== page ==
While French missionaries are often credited with bringing coffee to Tanzania (then Tanganyika) in the late 1800s, oral tradition has it that coffee actually arrived in the 16th century, brought from Ethiopia by the Haya people. 300-odd years is a lot of time to develop coffee growing traditions, and the Haya people had their own way of cultivating their trees and consuming their coffee. They would boil ripe cherries, smoke them for several days, and then chew rather than brew them: “Haya Coffee” or “amwani.”
So when the German colonial government mandated the planting of Arabic coffee trees in 1911, they met with considerable resentment, conflict, and uprooting of trees in this region. Elsewhere in the country where coffee-growing traditions were not as entrenched, there was less resistance, and coffee production took off, especially after Germany put an end to slave trade in the country
Coffee plants love the sloping foothills of Mt. Kilimanjaro and Mt. Meru, and the rivers and highlands of this verdant land. The first grower cooperative was formed was near Kilimanjaro in 1925. It was soon joined by others as smallholders discovered new-found access to London markets and better prices. Once Tanzania was granted independence by Britain in 1961, the nation focused on coffee production as a key export, hoping to double output by 1970. However, production fell short of that, hindered by inflation and a declining economy, forcing governmental reorganization to multiparty democracy.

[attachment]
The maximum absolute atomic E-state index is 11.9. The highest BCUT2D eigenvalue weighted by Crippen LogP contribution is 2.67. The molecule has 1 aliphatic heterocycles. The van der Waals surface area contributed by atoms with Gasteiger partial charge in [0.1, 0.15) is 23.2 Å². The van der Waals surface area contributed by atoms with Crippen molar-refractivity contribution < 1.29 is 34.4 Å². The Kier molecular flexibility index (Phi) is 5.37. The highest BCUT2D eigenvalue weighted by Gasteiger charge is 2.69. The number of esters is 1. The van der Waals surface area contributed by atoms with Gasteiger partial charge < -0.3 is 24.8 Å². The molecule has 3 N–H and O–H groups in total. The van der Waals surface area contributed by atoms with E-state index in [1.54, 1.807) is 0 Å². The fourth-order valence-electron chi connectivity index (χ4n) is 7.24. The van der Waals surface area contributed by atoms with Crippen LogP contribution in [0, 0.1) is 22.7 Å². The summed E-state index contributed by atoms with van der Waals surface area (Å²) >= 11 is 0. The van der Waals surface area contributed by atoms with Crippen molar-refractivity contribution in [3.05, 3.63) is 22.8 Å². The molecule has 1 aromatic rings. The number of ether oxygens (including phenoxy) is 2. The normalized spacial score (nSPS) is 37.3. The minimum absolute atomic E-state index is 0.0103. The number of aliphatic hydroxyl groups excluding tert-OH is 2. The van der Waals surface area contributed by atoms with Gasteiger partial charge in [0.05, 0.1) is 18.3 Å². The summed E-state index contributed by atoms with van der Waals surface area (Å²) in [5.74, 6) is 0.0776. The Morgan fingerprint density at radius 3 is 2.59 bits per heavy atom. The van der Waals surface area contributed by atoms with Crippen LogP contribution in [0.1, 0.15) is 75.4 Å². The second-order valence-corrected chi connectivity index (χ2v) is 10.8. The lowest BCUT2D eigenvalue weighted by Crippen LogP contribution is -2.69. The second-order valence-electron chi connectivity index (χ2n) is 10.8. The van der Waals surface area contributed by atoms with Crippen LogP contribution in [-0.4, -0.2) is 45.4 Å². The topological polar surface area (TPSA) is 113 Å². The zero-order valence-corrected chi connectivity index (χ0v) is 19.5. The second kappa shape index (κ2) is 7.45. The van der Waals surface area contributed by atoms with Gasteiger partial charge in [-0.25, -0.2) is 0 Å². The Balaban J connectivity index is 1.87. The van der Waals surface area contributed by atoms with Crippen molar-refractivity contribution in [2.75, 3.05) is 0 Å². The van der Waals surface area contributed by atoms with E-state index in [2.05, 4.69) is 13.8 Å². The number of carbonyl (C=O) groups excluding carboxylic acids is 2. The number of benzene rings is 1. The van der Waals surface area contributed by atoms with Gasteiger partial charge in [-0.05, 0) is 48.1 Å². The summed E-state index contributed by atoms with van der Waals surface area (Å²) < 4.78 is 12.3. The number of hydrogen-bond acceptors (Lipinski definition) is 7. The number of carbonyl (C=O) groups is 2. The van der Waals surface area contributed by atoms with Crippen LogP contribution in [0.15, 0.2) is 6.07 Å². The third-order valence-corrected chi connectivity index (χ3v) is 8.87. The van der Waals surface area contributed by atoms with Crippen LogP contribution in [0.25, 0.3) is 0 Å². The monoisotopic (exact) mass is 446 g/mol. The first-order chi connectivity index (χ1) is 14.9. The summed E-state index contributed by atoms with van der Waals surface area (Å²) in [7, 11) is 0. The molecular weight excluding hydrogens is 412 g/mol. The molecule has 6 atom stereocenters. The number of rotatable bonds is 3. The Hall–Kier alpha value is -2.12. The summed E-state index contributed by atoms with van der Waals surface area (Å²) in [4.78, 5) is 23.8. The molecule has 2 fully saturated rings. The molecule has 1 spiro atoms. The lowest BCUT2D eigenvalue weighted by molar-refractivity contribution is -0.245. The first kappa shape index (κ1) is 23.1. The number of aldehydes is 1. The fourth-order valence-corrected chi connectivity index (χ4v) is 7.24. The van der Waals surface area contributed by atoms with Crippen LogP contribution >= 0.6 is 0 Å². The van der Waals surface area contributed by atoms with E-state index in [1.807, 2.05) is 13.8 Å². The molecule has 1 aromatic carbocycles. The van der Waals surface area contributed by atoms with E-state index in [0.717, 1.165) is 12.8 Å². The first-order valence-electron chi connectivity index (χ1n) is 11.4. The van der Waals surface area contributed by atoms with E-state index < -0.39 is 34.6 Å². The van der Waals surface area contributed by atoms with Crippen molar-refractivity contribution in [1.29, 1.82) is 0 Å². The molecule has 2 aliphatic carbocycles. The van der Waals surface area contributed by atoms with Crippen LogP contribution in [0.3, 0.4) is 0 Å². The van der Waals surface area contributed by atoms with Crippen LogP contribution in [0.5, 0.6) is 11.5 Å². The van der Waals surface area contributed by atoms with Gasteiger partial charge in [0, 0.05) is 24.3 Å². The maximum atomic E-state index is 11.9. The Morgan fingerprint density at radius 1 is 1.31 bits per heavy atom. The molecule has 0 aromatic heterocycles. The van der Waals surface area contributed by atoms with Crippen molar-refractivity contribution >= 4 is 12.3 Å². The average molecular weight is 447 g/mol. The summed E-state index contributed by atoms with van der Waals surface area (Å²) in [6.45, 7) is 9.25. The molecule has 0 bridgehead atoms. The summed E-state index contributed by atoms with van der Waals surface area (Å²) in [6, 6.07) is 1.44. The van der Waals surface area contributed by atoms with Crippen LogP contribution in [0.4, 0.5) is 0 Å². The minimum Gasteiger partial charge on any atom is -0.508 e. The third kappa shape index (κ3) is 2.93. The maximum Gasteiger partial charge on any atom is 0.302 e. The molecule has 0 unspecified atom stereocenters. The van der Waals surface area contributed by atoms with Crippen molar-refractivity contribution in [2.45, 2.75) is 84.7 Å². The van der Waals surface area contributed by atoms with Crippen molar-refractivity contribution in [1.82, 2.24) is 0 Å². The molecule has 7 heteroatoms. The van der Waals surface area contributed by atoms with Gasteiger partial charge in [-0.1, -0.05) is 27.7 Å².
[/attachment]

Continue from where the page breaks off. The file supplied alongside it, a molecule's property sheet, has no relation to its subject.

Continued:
These days, coffee accounts for approximately 20% of Tanzania’s export earnings--40-50,000 metric tons of the magic bean exit her shores annually. 450,000 smallholders (producing roughly 90%), and 110 larger estates get their entire livelihood through coffee, and according to Reuter’s, the country’s coffee industry directly and indirectly employs an additional 2.4 million people.
Coffees here are traceable to cooperatives and washing stations, and often back to single farms if grown on an estate. Tanzanian coffee, with its sweet, winey terroir, is reminiscent of neighboring Kenyan profiles with a hint of Arabia. Its complex, with a bright, lively acidity, and juicy, fruity notes. Tanzania is famous for its peaberry coffees, a situation brought about by Japanese purchase of flatberries (regular coffee beans), which necessitates culling out the naturally occurring single beans (peaberries). For peaberry coffee lovers of the world, this is a fortuitous happening. The U.S. buys most of Tanzania’s supply of this exotic grade.